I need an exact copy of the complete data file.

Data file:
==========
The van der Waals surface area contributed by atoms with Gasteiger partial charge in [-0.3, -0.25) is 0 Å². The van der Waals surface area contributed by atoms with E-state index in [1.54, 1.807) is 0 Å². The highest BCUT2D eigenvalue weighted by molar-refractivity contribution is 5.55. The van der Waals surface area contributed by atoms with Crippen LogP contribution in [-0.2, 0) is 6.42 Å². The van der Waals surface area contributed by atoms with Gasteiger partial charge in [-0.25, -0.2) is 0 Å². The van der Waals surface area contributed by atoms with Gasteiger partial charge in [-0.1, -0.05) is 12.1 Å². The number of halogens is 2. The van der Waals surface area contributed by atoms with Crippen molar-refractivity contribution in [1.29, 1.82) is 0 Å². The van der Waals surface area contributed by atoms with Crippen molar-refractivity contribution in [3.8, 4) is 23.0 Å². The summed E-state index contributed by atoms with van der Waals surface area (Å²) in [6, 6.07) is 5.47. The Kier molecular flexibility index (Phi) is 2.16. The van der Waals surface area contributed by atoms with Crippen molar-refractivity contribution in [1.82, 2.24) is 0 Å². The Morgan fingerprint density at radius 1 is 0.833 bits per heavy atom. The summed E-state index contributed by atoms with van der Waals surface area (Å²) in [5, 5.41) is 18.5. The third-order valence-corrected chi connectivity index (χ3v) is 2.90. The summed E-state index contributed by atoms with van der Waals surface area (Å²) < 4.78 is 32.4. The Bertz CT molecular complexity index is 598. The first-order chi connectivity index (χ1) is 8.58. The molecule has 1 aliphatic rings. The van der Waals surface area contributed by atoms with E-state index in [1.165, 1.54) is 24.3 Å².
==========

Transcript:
The van der Waals surface area contributed by atoms with Gasteiger partial charge in [-0.3, -0.25) is 0 Å². The van der Waals surface area contributed by atoms with E-state index in [1.54, 1.807) is 0 Å². The highest BCUT2D eigenvalue weighted by molar-refractivity contribution is 5.55. The van der Waals surface area contributed by atoms with Crippen LogP contribution in [-0.2, 0) is 6.42 Å². The van der Waals surface area contributed by atoms with Gasteiger partial charge in [-0.25, -0.2) is 0 Å². The van der Waals surface area contributed by atoms with Gasteiger partial charge in [-0.1, -0.05) is 12.1 Å². The number of halogens is 2. The van der Waals surface area contributed by atoms with Crippen molar-refractivity contribution in [1.29, 1.82) is 0 Å². The van der Waals surface area contributed by atoms with Crippen molar-refractivity contribution in [3.8, 4) is 23.0 Å². The summed E-state index contributed by atoms with van der Waals surface area (Å²) in [6, 6.07) is 5.47. The Kier molecular flexibility index (Phi) is 2.16. The van der Waals surface area contributed by atoms with Crippen molar-refractivity contribution in [1.82, 2.24) is 0 Å². The Morgan fingerprint density at radius 1 is 0.833 bits per heavy atom. The summed E-state index contributed by atoms with van der Waals surface area (Å²) in [5, 5.41) is 18.5. The third-order valence-corrected chi connectivity index (χ3v) is 2.90. The summed E-state index contributed by atoms with van der Waals surface area (Å²) < 4.78 is 32.4. The Bertz CT molecular complexity index is 598. The first-order chi connectivity index (χ1) is 8.58. The molecule has 1 aliphatic rings. The van der Waals surface area contributed by atoms with E-state index in [1.165, 1.54) is 24.3 Å².